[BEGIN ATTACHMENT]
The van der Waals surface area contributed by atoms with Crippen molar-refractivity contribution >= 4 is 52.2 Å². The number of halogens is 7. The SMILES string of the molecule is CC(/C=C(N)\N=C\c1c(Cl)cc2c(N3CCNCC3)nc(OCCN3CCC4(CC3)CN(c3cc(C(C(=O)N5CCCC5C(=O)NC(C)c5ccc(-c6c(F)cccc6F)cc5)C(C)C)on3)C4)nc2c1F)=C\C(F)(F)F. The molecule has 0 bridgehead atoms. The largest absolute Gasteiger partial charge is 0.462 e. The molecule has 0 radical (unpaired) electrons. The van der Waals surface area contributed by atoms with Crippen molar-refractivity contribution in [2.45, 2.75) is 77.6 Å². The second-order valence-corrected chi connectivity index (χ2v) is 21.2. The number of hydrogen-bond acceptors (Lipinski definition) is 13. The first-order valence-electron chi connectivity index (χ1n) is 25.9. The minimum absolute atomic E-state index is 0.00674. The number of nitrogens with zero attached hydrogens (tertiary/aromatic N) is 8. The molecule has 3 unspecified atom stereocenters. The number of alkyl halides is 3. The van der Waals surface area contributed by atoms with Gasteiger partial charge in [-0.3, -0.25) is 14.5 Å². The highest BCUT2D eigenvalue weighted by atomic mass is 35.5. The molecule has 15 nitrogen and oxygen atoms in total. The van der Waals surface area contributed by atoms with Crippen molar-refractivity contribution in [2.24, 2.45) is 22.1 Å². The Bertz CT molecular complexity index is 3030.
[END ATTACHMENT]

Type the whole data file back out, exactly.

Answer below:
The van der Waals surface area contributed by atoms with Crippen molar-refractivity contribution >= 4 is 52.2 Å². The number of halogens is 7. The SMILES string of the molecule is CC(/C=C(N)\N=C\c1c(Cl)cc2c(N3CCNCC3)nc(OCCN3CCC4(CC3)CN(c3cc(C(C(=O)N5CCCC5C(=O)NC(C)c5ccc(-c6c(F)cccc6F)cc5)C(C)C)on3)C4)nc2c1F)=C\C(F)(F)F. The molecule has 0 bridgehead atoms. The largest absolute Gasteiger partial charge is 0.462 e. The molecule has 0 radical (unpaired) electrons. The van der Waals surface area contributed by atoms with Crippen molar-refractivity contribution in [2.45, 2.75) is 77.6 Å². The second-order valence-corrected chi connectivity index (χ2v) is 21.2. The number of hydrogen-bond acceptors (Lipinski definition) is 13. The first-order valence-electron chi connectivity index (χ1n) is 25.9. The minimum absolute atomic E-state index is 0.00674. The number of nitrogens with zero attached hydrogens (tertiary/aromatic N) is 8. The molecule has 3 unspecified atom stereocenters. The number of alkyl halides is 3. The van der Waals surface area contributed by atoms with Gasteiger partial charge in [-0.3, -0.25) is 14.5 Å². The highest BCUT2D eigenvalue weighted by atomic mass is 35.5. The molecule has 15 nitrogen and oxygen atoms in total. The van der Waals surface area contributed by atoms with Crippen molar-refractivity contribution in [2.24, 2.45) is 22.1 Å². The Bertz CT molecular complexity index is 3030.